Features Magazine News Volume 70, Issue 3

The Impacts of the District’s DEI Groups

By Brooke Killgore

Graphic by Zeyada Negasi

Amidst the recent developments behind racial justice and equality that have come back into the country’s light, the AUHSD has come forward with several groups to help inform students, parents and teachers about ways to be more racially aware and more open to student safety. Better known as the DEI, the Diversity, Equity, and Inclusion Group have made it their goal to ensure students that within the district can have open conversations about race and remind themselves what it means to live in a diverse community. Las Lomas’s DEI is run by the PTSA, whose president Samantha Francois gave a statement on the goals of the group: “We [PTSA and DEI] are committed to the safety and well-being of all students at Las Lomas. We welcome different perspectives and encourage dialogue around complex issues. We realize that discrimination, sexual harassment and racism are serious matters and will work with our school community to effect positive change.” The DEI’s website continues the statement, mentioning its “robust and inclusive curriculum that provides students with the education necessary to excel and contribute to a diverse and multicultural society.”

Community member Phil Abellera joined the DEI to try and get students and their parents to be more involved with prominent issues within the school’s campus. Abellera stated, “They [AUHSD] have done well, especially with the formation of the Bias Incident Reporting Team and the DEI committee… the district is making progress; they are formally acknowledging incidents, starting several programs about race and have several staff and administration getting involved. I hope that more families want to get involved; every voice should be heard.” Teacher Marlene Miranda, who is also a member of Las Lomas’s DEI, discussed the impacts of the racial equity groups on campus: “…[providing] racial equity training of staff and small groups of students, that has been superb. It has changed my life with regards to making me into a racial equity leader…the lack of integrating the training has been problematic, and that is now being addressed in the Academy Cohort race lessons. The lack of racial equity policy and discipline measures to protect students and staff of color has been problematic and it is now in place which is another helpful start….the lack of diversifying the staff has stood out to me working in this district, and I, along with a POC staff group, have been working with district administration to change that. We all recognize the need to actively recruit POC staff, and it is an entire separate effort to retain those staff members.” Similar to Abellera’s statement on what they want to see going forward, Miranda stated, “Right now I am just focusing on moving forward and being transparent with what the diversity and inclusion issues are to the community.”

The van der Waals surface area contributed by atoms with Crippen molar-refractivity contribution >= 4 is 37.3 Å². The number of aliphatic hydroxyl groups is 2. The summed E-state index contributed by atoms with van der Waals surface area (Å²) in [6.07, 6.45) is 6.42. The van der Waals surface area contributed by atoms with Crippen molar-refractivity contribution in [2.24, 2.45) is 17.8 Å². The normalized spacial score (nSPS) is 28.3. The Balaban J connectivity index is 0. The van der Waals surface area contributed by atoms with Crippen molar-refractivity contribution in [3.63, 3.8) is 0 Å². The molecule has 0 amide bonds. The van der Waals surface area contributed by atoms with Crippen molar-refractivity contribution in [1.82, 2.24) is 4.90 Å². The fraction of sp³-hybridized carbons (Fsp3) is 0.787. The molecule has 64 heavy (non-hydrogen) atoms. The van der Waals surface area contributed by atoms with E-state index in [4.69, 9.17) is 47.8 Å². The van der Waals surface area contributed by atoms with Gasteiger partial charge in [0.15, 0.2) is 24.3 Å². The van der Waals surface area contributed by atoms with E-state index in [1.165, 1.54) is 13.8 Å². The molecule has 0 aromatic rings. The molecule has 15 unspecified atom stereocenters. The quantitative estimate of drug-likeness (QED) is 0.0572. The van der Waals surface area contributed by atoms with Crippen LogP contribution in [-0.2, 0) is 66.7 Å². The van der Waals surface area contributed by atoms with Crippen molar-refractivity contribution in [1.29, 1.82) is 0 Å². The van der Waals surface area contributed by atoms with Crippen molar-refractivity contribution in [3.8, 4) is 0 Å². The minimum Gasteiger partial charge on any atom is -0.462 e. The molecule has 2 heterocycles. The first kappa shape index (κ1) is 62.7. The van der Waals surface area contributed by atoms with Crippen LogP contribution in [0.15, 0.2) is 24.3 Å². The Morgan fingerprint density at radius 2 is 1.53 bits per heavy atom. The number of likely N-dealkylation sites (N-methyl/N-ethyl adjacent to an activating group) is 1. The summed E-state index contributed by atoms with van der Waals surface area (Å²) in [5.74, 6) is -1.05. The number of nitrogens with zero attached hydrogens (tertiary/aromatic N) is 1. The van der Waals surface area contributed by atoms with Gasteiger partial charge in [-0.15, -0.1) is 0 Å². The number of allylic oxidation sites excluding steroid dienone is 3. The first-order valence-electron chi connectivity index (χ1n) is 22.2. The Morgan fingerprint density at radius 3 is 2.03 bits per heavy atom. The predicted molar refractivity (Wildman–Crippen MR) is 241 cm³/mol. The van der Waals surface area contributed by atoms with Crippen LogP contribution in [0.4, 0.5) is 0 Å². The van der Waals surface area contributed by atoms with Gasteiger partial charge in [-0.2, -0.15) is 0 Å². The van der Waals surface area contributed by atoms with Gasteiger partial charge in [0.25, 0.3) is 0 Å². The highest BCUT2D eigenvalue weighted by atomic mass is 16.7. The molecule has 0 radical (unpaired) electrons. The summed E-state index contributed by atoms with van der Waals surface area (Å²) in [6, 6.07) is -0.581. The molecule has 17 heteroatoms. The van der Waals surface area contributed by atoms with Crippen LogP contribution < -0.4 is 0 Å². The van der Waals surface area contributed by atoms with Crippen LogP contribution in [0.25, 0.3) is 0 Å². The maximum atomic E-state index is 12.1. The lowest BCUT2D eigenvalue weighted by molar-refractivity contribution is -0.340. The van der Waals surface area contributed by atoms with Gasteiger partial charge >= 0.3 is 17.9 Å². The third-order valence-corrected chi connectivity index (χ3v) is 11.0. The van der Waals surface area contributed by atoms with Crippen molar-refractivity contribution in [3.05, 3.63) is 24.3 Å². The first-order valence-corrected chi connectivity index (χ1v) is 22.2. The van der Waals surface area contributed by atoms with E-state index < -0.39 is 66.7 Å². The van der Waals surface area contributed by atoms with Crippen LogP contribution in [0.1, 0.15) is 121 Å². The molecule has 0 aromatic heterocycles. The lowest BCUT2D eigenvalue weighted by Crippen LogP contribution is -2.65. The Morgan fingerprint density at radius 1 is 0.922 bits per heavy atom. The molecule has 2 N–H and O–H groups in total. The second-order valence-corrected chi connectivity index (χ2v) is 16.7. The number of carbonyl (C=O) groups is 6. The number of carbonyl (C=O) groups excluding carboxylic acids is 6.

Outside of Las Lomas, other schools such as Miramonte, Acalanes and Campolindo have also formed their own DEI groups. Ellide Smith is the chair of the DEI Committee “Campo Parents Club,” and whose son also attends Campolindo. Smith talked about her involvement with the DEI, “One of the things that have stood out to me the most is lack of transparency and long term, multi-tiered strategic planning as it relates to diversity, equity and inclusion efforts on a comprehensive level throughout our district…I cannot personally account for their past efforts, but [I] will continue to advocate for real substantial change as it relates to our students within this district. What has been done before this school year has been insufficient, but we must continue to apply the pressure to demand more of our educational institutions. What I, and many others, would love to see is a full-time position within the district office, as well [in] each of the four high schools, dedicated to equity work. We will not always get it right, but we are doing everything in our power to support our students being in an equitable and inclusive environment where they all have a sense of belonging. That means that we take action, engage, educate and hold all parties accountable, and this is seen [in] the actions that we have pressed upon the district over the last 4+ months. In my opinion, transparency helps to build trust in any relationship, and we just haven’t seen a sufficient level of transparency as it relates to equity work that the district has done in the past. This type of work is a marathon, not a sprint. Every step must be thoughtful and thought out, not in a manner of ‘checking a box,’ but one in which equity and inclusiveness are embedded into the fabric of our schools and our districts.”